Climate Change in Coastal Regions: Hearing Before the Committee on Energy and Natural Resources, United States Senate, One Hundred Tenth Congress: Second Session to Examine the Impacts of Climate Change on the Reliability Security, Economics, and Design of Critical Energy Infrastructure in Coastal Regions, May 13, 2008 [open pdf - 200KB]
From the opening statement of Honorable Jeff Bingaman: "This is an oversight hearing on climate-change impacts on our energy infrastructure. It's expected that within the next 50 years, we will see accelerated sea-level rise, increased storm intensity, and significant coastal erosion. The consequences of these events should not be underestimated. As a Nation, we've begun to consider mitigation efforts aimed at reducing greenhouse gas emissions, as it's now generally accepted that some level of climate change is occurring. There has been little focus so far on how changes in climate will affect our current and future energy needs. I'm concerned that in many communities facilities are being developed without adequate consideration of the potential cost of protecting or relocating them from sealevel rise-related erosion and flooding and storm damage. Much of our energy infrastructure has been built based on our knowledge of historical climate conditions, but since our climate is changing, energy infrastructures which are optimal today may not be, in the future. The Intergovernmental Panel on Climate Change states that it's very likely that we will see 2 stronger, more destructive hurricanes and typhoons, accelerated sea-level rise, and changing weather patterns in coming years. A significant portion of our Nation's critical energy infrastructure is concentrated in coastal areas that are vulnerable to natural hazards and changes in climate. This infrastructure forms the heart of a nationally and globally interdependent energy system. There was a significant loss of natural-gas supplies in the Gulf of Mexico. The disruptions increased United States energy prices and threatened to create significant shortages of fuel for home heating and electric power generation in New England. There's currently a need to consider how to incorporate future changes in environmental conditions as new infrastructure expansion plans are developed and implemented. Today, we'll hear testimony on what's needed to create a more resilient and adaptable infrastructure in response to the inevitable impacts and challenges that climate change will present." Statements, letters and materials submitted for the record include those of the following: Jeff Bingaman, Virginia Burkett, Bob Corker, Larry E. Craig, Charles T. Drevena, Lisa Polak Edgar, Ted Flagout, Mary L. Landrieu, Mel Martinez, Terry Wallace, Thomas J. Wilbanks.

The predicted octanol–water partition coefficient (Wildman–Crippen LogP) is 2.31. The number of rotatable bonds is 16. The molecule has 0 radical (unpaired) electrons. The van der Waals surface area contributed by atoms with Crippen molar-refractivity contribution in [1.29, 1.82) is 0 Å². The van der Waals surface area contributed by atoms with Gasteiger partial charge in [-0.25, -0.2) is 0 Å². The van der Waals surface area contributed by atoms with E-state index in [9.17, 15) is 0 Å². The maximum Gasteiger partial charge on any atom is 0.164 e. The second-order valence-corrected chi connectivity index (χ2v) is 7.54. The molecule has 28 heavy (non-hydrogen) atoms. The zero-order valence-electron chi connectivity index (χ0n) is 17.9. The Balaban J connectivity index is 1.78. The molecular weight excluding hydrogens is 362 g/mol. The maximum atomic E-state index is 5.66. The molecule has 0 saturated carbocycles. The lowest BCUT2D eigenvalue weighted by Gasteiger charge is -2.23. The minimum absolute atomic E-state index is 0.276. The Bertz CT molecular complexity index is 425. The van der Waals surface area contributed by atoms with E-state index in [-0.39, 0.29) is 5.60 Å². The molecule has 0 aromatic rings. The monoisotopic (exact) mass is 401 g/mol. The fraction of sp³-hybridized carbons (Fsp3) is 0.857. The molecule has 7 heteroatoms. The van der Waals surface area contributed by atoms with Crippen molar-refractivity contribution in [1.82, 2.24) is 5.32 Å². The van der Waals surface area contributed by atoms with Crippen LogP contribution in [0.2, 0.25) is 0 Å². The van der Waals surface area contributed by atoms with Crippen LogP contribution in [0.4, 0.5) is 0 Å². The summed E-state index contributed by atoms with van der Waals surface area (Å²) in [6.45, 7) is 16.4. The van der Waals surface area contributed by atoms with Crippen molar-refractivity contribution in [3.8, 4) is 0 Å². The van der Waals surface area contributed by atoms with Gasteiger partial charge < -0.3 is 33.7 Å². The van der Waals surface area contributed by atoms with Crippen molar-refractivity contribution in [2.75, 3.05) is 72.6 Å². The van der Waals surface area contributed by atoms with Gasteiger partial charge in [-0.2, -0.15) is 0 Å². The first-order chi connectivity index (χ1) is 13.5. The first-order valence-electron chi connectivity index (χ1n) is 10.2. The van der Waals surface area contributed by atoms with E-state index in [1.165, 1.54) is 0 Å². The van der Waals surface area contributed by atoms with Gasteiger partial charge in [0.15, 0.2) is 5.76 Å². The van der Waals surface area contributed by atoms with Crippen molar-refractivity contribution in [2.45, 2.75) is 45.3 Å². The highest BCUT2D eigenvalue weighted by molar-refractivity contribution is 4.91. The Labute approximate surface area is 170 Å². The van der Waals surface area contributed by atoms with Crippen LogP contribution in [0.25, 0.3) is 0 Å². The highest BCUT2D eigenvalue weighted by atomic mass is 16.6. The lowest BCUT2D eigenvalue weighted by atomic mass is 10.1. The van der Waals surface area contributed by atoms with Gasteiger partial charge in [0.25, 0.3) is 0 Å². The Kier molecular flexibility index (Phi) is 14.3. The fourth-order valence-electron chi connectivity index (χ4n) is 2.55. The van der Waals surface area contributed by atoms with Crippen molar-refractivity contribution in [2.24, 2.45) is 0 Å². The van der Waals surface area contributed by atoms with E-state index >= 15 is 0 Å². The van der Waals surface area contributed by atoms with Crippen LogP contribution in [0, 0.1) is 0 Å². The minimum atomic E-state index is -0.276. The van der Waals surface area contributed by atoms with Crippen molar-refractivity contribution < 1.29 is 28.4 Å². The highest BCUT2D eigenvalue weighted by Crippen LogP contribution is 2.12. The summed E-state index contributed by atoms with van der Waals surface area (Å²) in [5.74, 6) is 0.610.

S. Hrg. 110-522; Senate Hearing 110-522
Government Printing Office, Congressional Hearings: http://www.gpoaccess.gov/chearings/index.html